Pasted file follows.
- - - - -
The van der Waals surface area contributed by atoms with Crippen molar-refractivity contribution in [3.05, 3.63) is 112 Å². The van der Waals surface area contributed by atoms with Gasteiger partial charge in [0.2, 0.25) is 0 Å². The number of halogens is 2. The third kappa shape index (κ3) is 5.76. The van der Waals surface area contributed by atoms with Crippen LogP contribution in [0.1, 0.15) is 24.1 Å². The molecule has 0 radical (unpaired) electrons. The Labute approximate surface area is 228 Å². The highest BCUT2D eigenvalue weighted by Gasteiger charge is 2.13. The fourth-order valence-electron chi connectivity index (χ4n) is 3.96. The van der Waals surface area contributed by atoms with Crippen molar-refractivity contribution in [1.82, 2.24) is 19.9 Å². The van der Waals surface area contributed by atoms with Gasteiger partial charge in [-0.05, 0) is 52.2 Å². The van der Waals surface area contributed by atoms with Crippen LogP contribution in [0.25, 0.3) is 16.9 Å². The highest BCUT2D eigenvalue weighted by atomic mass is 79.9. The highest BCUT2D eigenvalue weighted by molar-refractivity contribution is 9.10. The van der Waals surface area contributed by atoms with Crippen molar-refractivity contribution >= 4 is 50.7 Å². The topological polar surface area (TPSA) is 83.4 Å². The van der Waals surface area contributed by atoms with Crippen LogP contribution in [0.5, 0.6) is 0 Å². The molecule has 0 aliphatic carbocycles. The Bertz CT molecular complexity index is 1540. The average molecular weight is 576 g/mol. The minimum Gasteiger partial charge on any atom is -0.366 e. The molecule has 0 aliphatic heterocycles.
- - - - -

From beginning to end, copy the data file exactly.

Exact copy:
The van der Waals surface area contributed by atoms with Crippen molar-refractivity contribution in [3.05, 3.63) is 112 Å². The van der Waals surface area contributed by atoms with Gasteiger partial charge in [0.2, 0.25) is 0 Å². The number of halogens is 2. The third kappa shape index (κ3) is 5.76. The van der Waals surface area contributed by atoms with Crippen LogP contribution in [0.1, 0.15) is 24.1 Å². The molecule has 0 radical (unpaired) electrons. The Labute approximate surface area is 228 Å². The highest BCUT2D eigenvalue weighted by Gasteiger charge is 2.13. The fourth-order valence-electron chi connectivity index (χ4n) is 3.96. The van der Waals surface area contributed by atoms with Crippen molar-refractivity contribution in [1.82, 2.24) is 19.9 Å². The van der Waals surface area contributed by atoms with Gasteiger partial charge in [-0.05, 0) is 52.2 Å². The van der Waals surface area contributed by atoms with Crippen LogP contribution in [0.25, 0.3) is 16.9 Å². The highest BCUT2D eigenvalue weighted by atomic mass is 79.9. The highest BCUT2D eigenvalue weighted by molar-refractivity contribution is 9.10. The van der Waals surface area contributed by atoms with Crippen molar-refractivity contribution >= 4 is 50.7 Å². The topological polar surface area (TPSA) is 83.4 Å². The van der Waals surface area contributed by atoms with Crippen LogP contribution in [0.5, 0.6) is 0 Å². The molecule has 0 aliphatic carbocycles. The Bertz CT molecular complexity index is 1540. The average molecular weight is 576 g/mol. The minimum Gasteiger partial charge on any atom is -0.366 e. The molecule has 0 aliphatic heterocycles.